Nimrod was also a king: “…The first centres of his kingdom were Babylon…” and after that he expanded his power in the then known world further and further, building other cities. However, the ultimate ruler of Babylon, THE antichrist of the end times, will surely be brought down one day. Isaiah 14:5-11 says about this ’king of Babel’: “… The LORD has broken the rod of the wicked; the sceptre of the rulers, which in anger struck down peoples with unceasing blows, and in fury subdued nations with relentless aggression. All the lands are at rest and at peace; they break into singing. Even the junipers and the cedars of Lebanon gloat over you and say, “Now that you have been laid low, no one comes to cut us down.” The realm of the dead below is all astir to meet you at your coming; it rouses the spirits of the departed to greet you – all those who were leaders in the world; it makes them rise from their thrones – all those who were kings over the nations. They will all respond, they will say to you, “You also have become weak, as we are; you have become like us.” All your pomp has been brought down to the grave, along with the noise of your harps; maggots are spread out beneath you and worms cover you…”
Nimrod apparently very much wants his reputation to be established worldwide. Genesis 10:9 says “… that is why it is said …” – a proverbial reputation. Nimrod makes a name for himself instead of serving THE NAME. That making of a name for oneself is also one of the motives for the building of the tower of Babel. Genesis 11:4 says: “…Then they said, “Come, let us build ourselves a city, with a tower that reaches to the heavens, so that we may make a name for ourselves; otherwise we will be scattered over the face of the whole earth…” whereas the Lord had said to Noah in Genesis 9:1”… Then God blessed Noah and his sons, saying to them, “Be fruitful and increase in number and fill the earth…” Nimrod goes deliberately against that.
Nimrod wants to establish world dominion. Two things were necessary to achieve this: first of all a centre, headquarters, and then a motivation, an ideology that would inspire his followers.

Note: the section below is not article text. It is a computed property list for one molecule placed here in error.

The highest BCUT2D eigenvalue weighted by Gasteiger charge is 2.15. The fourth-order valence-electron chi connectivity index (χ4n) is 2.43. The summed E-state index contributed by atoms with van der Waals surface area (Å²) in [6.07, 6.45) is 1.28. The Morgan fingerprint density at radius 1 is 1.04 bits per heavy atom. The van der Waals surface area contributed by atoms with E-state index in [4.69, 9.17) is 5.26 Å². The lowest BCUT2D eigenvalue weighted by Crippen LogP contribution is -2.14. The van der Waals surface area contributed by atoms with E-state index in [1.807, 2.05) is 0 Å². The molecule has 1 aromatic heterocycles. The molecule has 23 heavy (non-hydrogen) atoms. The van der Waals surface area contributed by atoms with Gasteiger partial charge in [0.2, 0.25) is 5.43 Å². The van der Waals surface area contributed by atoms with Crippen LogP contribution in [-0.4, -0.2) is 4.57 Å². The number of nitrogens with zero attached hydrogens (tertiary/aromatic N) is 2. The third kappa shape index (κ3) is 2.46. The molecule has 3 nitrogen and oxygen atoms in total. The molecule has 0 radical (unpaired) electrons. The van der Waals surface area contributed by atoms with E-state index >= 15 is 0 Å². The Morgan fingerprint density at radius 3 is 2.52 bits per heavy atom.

Babel became the centre and the ideology:
“…so that we may make a name for ourselves …”
We, as people together, with our own religion, the religion of human–beings-as-gods, and the powers of nature as manifestations of the supernatural gods, demons as angels and Satan as the paramount god.
With Nimrod you sense Satan’s attempt to establish the kingdom of man, with a great leader at the top, inspired from below – the completion of the rebellion against Almighty God that had already started in Paradise.
Through the inspiration of the Holy Spirit this passage in Genesis 10/11 comes just before the divinely inspired account of the calling of Abraham from Ur of the Chaldeans (Ur of the Babylonians!) to the Promised Land, Genesis 11/12, which marks the beginning of God’s plan of salvation for mankind and for the world: a land and a people and a blessing.
God’s reaction with His incredible grace to this downfall of mankind in Babylon is swiftly and immediately taken: the calling of a new nation that will ultimately bless the earth. A blessing which finally will go out to every nation and culminates in the coming of His Kingdom and the King of that Kingdom: Jesus Christ, the Son of God and the Son of man, the Messiah. Do we sense something of the contrast in: “… Come, let us go down and confuse their language so they will not understand each other…” (Genesis 11:7) to the descending of the One from on high, Who has come to bring everything to completion, Ephesians 4:9-10, “… What does “He ascended” mean except that He also descended to the lower, earthly regions? He who descended is the very One who ascended higher than all the heavens, in order to fill the whole universe…?”